With all my precious feelings…
The story of apprentice wizard Yuma in the big city continues in Someday's Dreamers: Power of Love, the second volume of the shojo anime series by Masami Shimoda (Ai Yori Aoshi). In this collection of four new episodes, Yuma is still training, still making mistakes, still learning to develop self-confidence and belief in herself. This time around, the focus shifts to the people around her. Smiley, the bartender, becomes desperate to become a mage himself in the wake of a disaster; Inoue, a fellow apprentice, is as kind hearted and noble in intention as he is deficient in skill; and Angela, a powerful mage-in-training, finds her haughty façade crumbling when she falls in love and must overcome her emotional hang-ups.
Last time around, I compared the experience of watching Someday's Dreamers to falling onto a pile of feather pillows. This second volume is the same, except with puppies and kittens. In its original broadcast in Japan in 2003, Someday's Dreamers apparently aired late at night, which is entirely appropriate; this series has the gentle, soothing quality of a lullaby. Which is not to say that it lacks substance; the strength of Someday's Dreamers is that all the cuteness and fluff is wrapped around solid stories that pull no punches when it comes to dealing with family relationships and the trials of growing up. It's unabashedly sentimental, but truthful and sophisticated in its storytelling.
As cute and adorable as Someday's Dreamers may be, it's not to be compared with such obnoxiously saccharine kiddie series as A Little Snow Fairy Sugar and Mao-Chan—you know, the kind of silly, hyper-girly anime in which everyone's constantly screeching and the "cute" features of the characters are amped up to the point where their faces look like gigantic glassy orbs with purple hair. With the exception of Ginpun, the mysterious head of the Bureau of Mage Labor, who wears a blindfold, rides around in a white Rolls and looks like a member of Mötley Crüe, there isn't a moment here that feels exaggerated or larger than life. Despite its magical premise, Someday's Dreamers is firmly grounded in the reality of everyday existence, and the challenges of maturity and emotional growth.
Pioneer Entertainment may have a new name, Geneon, but its position as one of the premier anime studios remains unchanged with this fine DVD offering. While typically light on extra features, this release is on par with Geneon's attention to detail. Video quality is excellent, with a flawless transfer that beautifully captures the nuances of the delicately rendered animation. Colors are vibrant and varied, a mixture of bright, strong colors and muted earth tones; and the artwork overall has an intentionally soft, ethereal look. Character designs are quite appealing and rank among my favorites of any anime title.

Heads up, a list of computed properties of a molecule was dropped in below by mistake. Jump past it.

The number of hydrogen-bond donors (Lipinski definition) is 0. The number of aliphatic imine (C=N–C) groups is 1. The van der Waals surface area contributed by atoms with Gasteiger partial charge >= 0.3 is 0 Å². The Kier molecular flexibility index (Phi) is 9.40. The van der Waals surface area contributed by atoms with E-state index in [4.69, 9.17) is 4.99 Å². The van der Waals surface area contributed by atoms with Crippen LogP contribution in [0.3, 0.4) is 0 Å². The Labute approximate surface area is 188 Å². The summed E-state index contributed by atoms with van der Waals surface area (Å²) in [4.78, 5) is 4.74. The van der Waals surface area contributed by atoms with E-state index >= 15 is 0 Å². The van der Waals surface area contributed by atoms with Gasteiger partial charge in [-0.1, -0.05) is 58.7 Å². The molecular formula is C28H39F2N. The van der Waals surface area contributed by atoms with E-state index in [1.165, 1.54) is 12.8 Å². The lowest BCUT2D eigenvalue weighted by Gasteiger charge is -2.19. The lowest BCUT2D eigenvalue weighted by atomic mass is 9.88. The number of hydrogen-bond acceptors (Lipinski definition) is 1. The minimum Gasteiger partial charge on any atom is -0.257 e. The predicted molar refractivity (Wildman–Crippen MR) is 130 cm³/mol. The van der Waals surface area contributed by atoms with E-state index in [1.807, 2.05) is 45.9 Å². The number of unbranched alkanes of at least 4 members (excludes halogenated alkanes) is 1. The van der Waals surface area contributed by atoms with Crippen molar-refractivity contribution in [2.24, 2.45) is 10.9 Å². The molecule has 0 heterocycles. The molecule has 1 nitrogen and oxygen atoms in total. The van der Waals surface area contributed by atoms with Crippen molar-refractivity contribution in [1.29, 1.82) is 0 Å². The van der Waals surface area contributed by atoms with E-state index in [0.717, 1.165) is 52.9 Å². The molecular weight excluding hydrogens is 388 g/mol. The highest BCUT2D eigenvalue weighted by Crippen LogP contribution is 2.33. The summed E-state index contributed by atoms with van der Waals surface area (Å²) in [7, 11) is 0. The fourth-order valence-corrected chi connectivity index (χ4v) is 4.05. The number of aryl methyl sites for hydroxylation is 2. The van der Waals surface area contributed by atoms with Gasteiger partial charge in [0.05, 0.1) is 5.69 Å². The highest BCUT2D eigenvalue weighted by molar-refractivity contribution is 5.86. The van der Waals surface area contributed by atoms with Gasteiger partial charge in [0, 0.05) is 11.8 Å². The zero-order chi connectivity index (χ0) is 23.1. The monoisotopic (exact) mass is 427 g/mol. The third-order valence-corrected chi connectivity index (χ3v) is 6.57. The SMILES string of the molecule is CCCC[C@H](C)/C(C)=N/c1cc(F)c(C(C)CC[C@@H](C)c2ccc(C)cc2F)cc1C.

Audio quality is similarly excellent, with a Dolby Digital 2.0 surround track (offered with Japanese and English vocals) that's as quiet and subdued as the artwork, but is clear and full of subtle effects. Both Japanese and English voice work is excellent in this series, as are the subtitled translations, so both sub and dub fans should be pleased.
The supplemental features this time start off with a brief interview with Aoi Miyazaki, the Japanese voice actress who plays Yuma. Miyazaki, who's as adorable as her character, reveals that this was her first acting job and that she learned a great deal about performing from her fellow actors. It's an informative interview, and fans of the series won't want to miss it. Also included are three versions of the original television ads for Someday's Dreamers (or What's Important to Mages: Someday's Dreamers, as it's apparently known in Japan) and a collection of Geneon trailers. The case itself, as with the previous volume, offers a reversible cover, a cool feature that seems to be the norm for Geneon releases now, a Someday's Dreamers postcard, and an episode guide insert.
If your anime preferences extend beyond action-oriented or "wacky" comedy titles, do yourself a favor and check out Someday's Dreamers. While it's easy to dismiss initially as just a girl's anime, with Power of Love this gentle, captivating series develops into a story that will interest boys and girls of all ages.
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